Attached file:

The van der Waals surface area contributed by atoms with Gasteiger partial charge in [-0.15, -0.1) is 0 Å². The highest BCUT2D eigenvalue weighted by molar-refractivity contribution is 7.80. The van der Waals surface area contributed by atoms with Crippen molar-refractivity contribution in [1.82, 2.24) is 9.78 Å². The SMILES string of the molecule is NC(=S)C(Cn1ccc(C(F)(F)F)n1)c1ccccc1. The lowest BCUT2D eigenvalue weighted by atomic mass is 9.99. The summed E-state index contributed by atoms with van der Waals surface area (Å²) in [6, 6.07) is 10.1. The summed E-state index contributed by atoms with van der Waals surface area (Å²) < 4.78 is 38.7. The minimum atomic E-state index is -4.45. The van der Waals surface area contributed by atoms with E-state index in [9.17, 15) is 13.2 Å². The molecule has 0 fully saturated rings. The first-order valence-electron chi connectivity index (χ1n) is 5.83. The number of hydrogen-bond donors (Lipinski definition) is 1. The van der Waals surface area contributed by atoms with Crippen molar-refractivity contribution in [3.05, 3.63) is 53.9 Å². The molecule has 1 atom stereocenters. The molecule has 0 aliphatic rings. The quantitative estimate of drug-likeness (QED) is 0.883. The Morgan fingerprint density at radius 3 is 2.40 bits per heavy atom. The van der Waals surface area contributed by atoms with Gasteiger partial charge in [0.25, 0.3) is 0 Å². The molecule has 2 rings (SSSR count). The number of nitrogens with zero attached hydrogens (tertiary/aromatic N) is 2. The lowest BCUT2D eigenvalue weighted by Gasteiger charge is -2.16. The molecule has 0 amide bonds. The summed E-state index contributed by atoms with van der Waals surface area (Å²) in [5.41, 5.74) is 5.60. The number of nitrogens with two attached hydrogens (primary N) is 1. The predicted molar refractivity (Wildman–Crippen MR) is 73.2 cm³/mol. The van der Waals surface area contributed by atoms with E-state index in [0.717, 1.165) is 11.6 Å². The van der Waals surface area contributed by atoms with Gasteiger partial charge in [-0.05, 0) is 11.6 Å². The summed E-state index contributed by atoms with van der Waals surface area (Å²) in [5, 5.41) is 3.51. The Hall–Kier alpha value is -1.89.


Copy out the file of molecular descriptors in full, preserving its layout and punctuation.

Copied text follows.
The van der Waals surface area contributed by atoms with Gasteiger partial charge in [-0.15, -0.1) is 0 Å². The highest BCUT2D eigenvalue weighted by molar-refractivity contribution is 7.80. The van der Waals surface area contributed by atoms with Crippen molar-refractivity contribution in [1.82, 2.24) is 9.78 Å². The SMILES string of the molecule is NC(=S)C(Cn1ccc(C(F)(F)F)n1)c1ccccc1. The lowest BCUT2D eigenvalue weighted by atomic mass is 9.99. The summed E-state index contributed by atoms with van der Waals surface area (Å²) in [6, 6.07) is 10.1. The summed E-state index contributed by atoms with van der Waals surface area (Å²) < 4.78 is 38.7. The minimum atomic E-state index is -4.45. The van der Waals surface area contributed by atoms with E-state index in [9.17, 15) is 13.2 Å². The molecule has 0 fully saturated rings. The first-order valence-electron chi connectivity index (χ1n) is 5.83. The number of hydrogen-bond donors (Lipinski definition) is 1. The van der Waals surface area contributed by atoms with Crippen molar-refractivity contribution in [3.05, 3.63) is 53.9 Å². The molecule has 1 atom stereocenters. The molecule has 0 aliphatic rings. The quantitative estimate of drug-likeness (QED) is 0.883. The Morgan fingerprint density at radius 3 is 2.40 bits per heavy atom. The van der Waals surface area contributed by atoms with Gasteiger partial charge in [0.25, 0.3) is 0 Å². The molecule has 2 rings (SSSR count). The number of nitrogens with zero attached hydrogens (tertiary/aromatic N) is 2. The lowest BCUT2D eigenvalue weighted by Gasteiger charge is -2.16. The molecule has 0 amide bonds. The summed E-state index contributed by atoms with van der Waals surface area (Å²) in [5.41, 5.74) is 5.60. The number of nitrogens with two attached hydrogens (primary N) is 1. The predicted molar refractivity (Wildman–Crippen MR) is 73.2 cm³/mol. The van der Waals surface area contributed by atoms with E-state index in [0.717, 1.165) is 11.6 Å². The van der Waals surface area contributed by atoms with Gasteiger partial charge in [-0.05, 0) is 11.6 Å². The summed E-state index contributed by atoms with van der Waals surface area (Å²) in [5, 5.41) is 3.51. The Hall–Kier alpha value is -1.89.